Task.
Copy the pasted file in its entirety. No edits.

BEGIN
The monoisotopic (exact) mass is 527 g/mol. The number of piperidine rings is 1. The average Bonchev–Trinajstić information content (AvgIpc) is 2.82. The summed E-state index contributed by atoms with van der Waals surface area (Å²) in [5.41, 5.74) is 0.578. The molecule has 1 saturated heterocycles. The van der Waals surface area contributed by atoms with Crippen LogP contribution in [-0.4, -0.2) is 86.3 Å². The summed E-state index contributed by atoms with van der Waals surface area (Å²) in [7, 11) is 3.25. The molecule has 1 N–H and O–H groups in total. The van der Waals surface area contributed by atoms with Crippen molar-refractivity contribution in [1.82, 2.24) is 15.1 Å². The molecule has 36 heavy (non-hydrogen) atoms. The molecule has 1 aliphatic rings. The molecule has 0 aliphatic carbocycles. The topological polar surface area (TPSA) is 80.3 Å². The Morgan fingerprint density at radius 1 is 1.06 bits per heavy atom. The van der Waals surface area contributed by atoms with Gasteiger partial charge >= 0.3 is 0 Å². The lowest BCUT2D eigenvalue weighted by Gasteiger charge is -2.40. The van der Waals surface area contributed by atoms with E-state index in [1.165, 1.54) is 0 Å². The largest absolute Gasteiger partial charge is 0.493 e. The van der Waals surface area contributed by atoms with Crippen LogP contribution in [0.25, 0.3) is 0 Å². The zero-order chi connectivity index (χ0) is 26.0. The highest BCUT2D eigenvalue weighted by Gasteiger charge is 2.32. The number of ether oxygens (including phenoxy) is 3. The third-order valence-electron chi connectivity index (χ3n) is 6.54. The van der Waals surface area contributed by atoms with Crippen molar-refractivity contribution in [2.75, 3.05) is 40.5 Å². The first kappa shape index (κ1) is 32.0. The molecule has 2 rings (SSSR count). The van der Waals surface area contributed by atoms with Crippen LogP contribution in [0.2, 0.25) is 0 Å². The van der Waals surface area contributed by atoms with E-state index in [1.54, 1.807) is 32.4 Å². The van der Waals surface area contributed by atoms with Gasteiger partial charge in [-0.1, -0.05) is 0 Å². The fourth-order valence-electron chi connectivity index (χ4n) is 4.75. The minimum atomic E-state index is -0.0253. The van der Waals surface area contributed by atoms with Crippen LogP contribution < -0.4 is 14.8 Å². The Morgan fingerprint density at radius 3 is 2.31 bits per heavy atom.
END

The monoisotopic (exact) mass is 527 g/mol. The number of piperidine rings is 1. The average Bonchev–Trinajstić information content (AvgIpc) is 2.82. The summed E-state index contributed by atoms with van der Waals surface area (Å²) in [5.41, 5.74) is 0.578. The molecule has 1 saturated heterocycles. The van der Waals surface area contributed by atoms with Crippen LogP contribution in [-0.4, -0.2) is 86.3 Å². The summed E-state index contributed by atoms with van der Waals surface area (Å²) in [7, 11) is 3.25. The molecule has 1 N–H and O–H groups in total. The van der Waals surface area contributed by atoms with Crippen molar-refractivity contribution in [1.82, 2.24) is 15.1 Å². The molecule has 36 heavy (non-hydrogen) atoms. The molecule has 1 aliphatic rings. The molecule has 0 aliphatic carbocycles. The topological polar surface area (TPSA) is 80.3 Å². The Morgan fingerprint density at radius 1 is 1.06 bits per heavy atom. The van der Waals surface area contributed by atoms with Gasteiger partial charge >= 0.3 is 0 Å². The lowest BCUT2D eigenvalue weighted by Gasteiger charge is -2.40. The van der Waals surface area contributed by atoms with E-state index in [1.165, 1.54) is 0 Å². The largest absolute Gasteiger partial charge is 0.493 e. The van der Waals surface area contributed by atoms with Crippen LogP contribution in [0.25, 0.3) is 0 Å². The zero-order chi connectivity index (χ0) is 26.0. The highest BCUT2D eigenvalue weighted by Gasteiger charge is 2.32. The number of ether oxygens (including phenoxy) is 3. The third-order valence-electron chi connectivity index (χ3n) is 6.54. The van der Waals surface area contributed by atoms with Crippen molar-refractivity contribution in [2.75, 3.05) is 40.5 Å². The first kappa shape index (κ1) is 32.0. The molecule has 2 rings (SSSR count). The van der Waals surface area contributed by atoms with Crippen LogP contribution in [0.2, 0.25) is 0 Å². The van der Waals surface area contributed by atoms with E-state index in [1.54, 1.807) is 32.4 Å². The van der Waals surface area contributed by atoms with Gasteiger partial charge in [-0.1, -0.05) is 0 Å². The fourth-order valence-electron chi connectivity index (χ4n) is 4.75. The minimum atomic E-state index is -0.0253. The van der Waals surface area contributed by atoms with Crippen LogP contribution < -0.4 is 14.8 Å². The Morgan fingerprint density at radius 3 is 2.31 bits per heavy atom.